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Academy Awards

And the Oscar goes to … who, us?!

Yes, we’re past the point when anything more needs to be said about the 84th Oscars, and yet I’ve seen no mention of the most wackily wonderful moment of the evening. It afforded a look inside Academy ritual, and an instance of late-blooming justice being done against considerable odds. So please indulge one last Oscar commentary.

It was around mid-show and the category about to be announced was Best Editing. Four of the five films in contention were Best Picture nominees, which is typical, and understandable: surely a picture’s putative Best-ness has a lot to do with the excellence of its various elements? So Editing would just be part of the politics, the gamesmanship, the emotional rollercoaster of the night. Hugo had taken the lead with two wins right out of the gate, Cinematography and Art Direction—would Editing further hint at an upset of frontrunner The Artist, with Martin Scorsese’s editorial right arm Thelma Schoonmaker adding a fourth Academy statuette to her mantel (she’s won for Raging Bull, 1980; The Aviator, 2004; and The Departed, 2006)? The other Best Pic contenders whose editors had been nominated were Moneyball (those wonderful boardroom schmoozes! Brad Pitt working the phones!) and The Descendants (uh, OK). The fifth slot had gone to The Girl with the Dragon Tattoo, a much-ballyhooed Christmastime release that hadn’t exactly flopped, but neither had it inspired brushfire enthusiasm among critics or ticket-buyers. An “It’s an honor just to be nominated” entry if ever we saw one. Your seats are way in the back, guys.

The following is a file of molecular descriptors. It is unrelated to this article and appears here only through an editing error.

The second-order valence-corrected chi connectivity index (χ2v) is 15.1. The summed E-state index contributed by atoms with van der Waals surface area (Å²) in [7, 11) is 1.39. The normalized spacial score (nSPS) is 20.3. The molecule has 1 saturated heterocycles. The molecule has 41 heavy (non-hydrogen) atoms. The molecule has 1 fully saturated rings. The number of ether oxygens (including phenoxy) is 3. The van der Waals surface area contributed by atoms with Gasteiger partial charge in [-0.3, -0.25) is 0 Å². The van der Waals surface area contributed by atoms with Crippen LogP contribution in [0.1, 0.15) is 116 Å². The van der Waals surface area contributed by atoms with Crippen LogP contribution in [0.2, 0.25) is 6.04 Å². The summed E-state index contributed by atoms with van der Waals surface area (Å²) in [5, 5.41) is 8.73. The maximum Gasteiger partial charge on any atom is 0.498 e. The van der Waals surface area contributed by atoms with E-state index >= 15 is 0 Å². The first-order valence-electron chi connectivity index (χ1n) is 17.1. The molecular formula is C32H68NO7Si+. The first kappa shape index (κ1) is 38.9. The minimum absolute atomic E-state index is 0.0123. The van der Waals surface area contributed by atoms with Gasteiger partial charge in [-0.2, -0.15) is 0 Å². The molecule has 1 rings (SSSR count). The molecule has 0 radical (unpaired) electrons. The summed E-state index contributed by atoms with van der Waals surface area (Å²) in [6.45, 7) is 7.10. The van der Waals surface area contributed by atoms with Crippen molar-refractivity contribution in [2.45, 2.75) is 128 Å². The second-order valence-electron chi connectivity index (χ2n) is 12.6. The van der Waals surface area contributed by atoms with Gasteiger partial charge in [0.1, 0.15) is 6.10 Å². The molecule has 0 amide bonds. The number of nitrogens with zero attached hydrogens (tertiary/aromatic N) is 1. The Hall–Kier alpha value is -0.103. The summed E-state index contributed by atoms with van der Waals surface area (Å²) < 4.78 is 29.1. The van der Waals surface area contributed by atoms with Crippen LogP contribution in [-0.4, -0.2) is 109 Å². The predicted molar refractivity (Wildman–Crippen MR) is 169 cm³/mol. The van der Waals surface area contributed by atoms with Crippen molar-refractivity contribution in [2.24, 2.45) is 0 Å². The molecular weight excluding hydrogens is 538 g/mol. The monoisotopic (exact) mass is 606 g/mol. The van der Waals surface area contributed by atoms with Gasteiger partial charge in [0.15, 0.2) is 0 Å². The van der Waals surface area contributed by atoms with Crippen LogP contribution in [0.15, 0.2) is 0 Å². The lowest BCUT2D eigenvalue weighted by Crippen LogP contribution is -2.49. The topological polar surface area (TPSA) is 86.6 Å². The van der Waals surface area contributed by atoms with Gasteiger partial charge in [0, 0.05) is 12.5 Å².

Then The Girl won. And as co-editors Kirk Baxter and Angus Wall were making their way down the aisle, you could read the mutual WTF body language and expressions plain as day. When they got to the podium they made it explicit: we weren’t expecting this, we have prepared nothing to say, but thank you David and, er, yeah. Exit, pursued by a chuckle.

“David” was director David Fincher. At last year’s Oscar ceremony Baxter and Wall had collected the selfsame award for editing his The Social Network. Back-to-back wins are rare. That, even more than The Girl‘s overall also-ran status among 2011 films, was why they weren’t expecting to be called to the stage again on this particular night.